Painter takes industrial approach to art
Reclusive attitudes, fine palette work, ascetic detachment not exactly Peacock's cup of tea
ELIZABETH BEAUCHAMP, The Edmonton Journal. March 21, 1992
LArtists' studios, like paintings, have altered considerably since the days when the easel, brush and beret were de rigueur.
If someone, say Renoir for instance, could time slip to Graham Peacock's modern studio, the old gent would be in for the surprise of his after-life. Sure, he'd see that generous windows are as important as ever. And judging by the creaky old conveyance that lifts visitors up to the light-filled studio in the heart of downtown, elevators haven't changed much.
But just about everything else has.
A new-age painter dressed in mechanic's overalls, whipping up giant pails of fluorescent colors with an industrial mixer comes as a surprise even to those of us who were actually born in this century.
And then there are the long, low wooden troughs laid with canvas, onto which Peacock pours paint thick as honey and bright as modern technology allows.
These rivers and pools of pure color dry, shrink and crack into abstract shapes to the hum of big floor fans. They're further upset by trickles of yet more vivid shades. No paint brushes, palette knives or even a palette are anywhere in evidence.
At some point, the paintings became the palette. The place where the colors are invented, mixed and separated. So the process of the making is clearly visible on the finished surface.
Instead of gentle transitions between pigments, there are harsh jostlings and acidic shades which seem burnt into the canvas. Aggressively, joyous pairings of opposites are flaunted for optimum punch.
While most historical painters would be floored by all of this if they could see it, there is one who would probably understand. For here is a natural extension of Jackson Pollock's great drip paintings of the 1950s.
However, Peacock's process is also as much about editing as about painting. Choosing, cutting, contouring and shaping the choice works from a roomful of experiments. The inventor seems at times the passive recipient of the magic he has set in motion.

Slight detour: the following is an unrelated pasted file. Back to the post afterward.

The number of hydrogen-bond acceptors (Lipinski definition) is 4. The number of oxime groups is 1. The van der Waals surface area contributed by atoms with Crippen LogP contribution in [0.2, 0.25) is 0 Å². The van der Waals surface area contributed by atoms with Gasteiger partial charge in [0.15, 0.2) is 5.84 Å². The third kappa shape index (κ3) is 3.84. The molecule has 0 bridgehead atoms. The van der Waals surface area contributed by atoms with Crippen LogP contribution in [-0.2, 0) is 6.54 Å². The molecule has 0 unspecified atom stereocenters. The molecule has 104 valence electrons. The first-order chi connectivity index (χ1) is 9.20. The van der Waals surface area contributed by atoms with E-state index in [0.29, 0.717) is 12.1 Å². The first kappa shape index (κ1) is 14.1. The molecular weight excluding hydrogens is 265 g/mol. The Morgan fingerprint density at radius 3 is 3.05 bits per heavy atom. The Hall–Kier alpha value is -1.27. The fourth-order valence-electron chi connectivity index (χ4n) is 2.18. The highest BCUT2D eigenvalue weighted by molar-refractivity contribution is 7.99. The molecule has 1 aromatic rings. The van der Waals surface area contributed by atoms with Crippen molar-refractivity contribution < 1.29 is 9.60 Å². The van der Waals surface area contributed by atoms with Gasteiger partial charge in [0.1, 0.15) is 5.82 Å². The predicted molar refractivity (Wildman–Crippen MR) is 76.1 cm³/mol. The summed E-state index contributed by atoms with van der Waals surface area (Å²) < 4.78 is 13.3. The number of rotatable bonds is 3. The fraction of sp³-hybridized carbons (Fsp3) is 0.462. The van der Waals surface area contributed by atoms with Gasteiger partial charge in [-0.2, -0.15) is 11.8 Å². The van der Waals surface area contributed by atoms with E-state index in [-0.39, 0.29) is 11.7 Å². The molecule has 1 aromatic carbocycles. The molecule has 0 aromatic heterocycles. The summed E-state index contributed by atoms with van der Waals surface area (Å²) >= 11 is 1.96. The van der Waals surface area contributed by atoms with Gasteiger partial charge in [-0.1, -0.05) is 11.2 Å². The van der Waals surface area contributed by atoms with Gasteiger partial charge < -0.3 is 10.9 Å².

The author of all this visual mayhem, Graham Peacock, was born in London, England and came to Edmonton to teach painting at the University of Alberta in 1969. For most of that time he has been one of the most radical of those working in the modern style for which our art community is known.
Alternately shocking and attracting, these are works you either love or hate. Random possibilities are pushed to their limits. Images of lava flows, imaginary planets, even photo's of Earth taken from space come to mind.
Although this adventure into unknown territory is rooted firmly in modernist abstraction, it all has a pop art, pop culture feel. It's modernism for the post-Warhol, music video generation.
But there's not much of it around. Long after the rest of the contemporary art world abandoned the issues surrounding the rage that came out of mid-century New York, a group of local painters embraced it.
And while there's a rather stiffing, retro-overtone to the whole scene (often as confusing as an experience in dejavu that you just can't place) there's also the occasional burst of excitement.
Walking into Colour and Dimension, Peacock's show on till March 29 at the FAB Gallery the University of Alberta campus is an experience in the latter.
Although most of his modernist colleagues have retreated into a form giant ameboid puddles low-key, almost monkish examination of the slightest subtlety of tone and texture, Peacock insists on taking highly-public, artistic risks.
With colors that look like they've bubbled up and overflowed down the sides of a chemical caldron to against the unsuspecting walls, this is a show that's nowhere close to retirement.
At a time when many artists remind anyone who will listen that fine art just isn't rock and roll, but something more serene and contemplative, along comes visual art's equivalent to a full-decibel night at the Coliseum.
Forget the ear-plugs. Just bring your shades.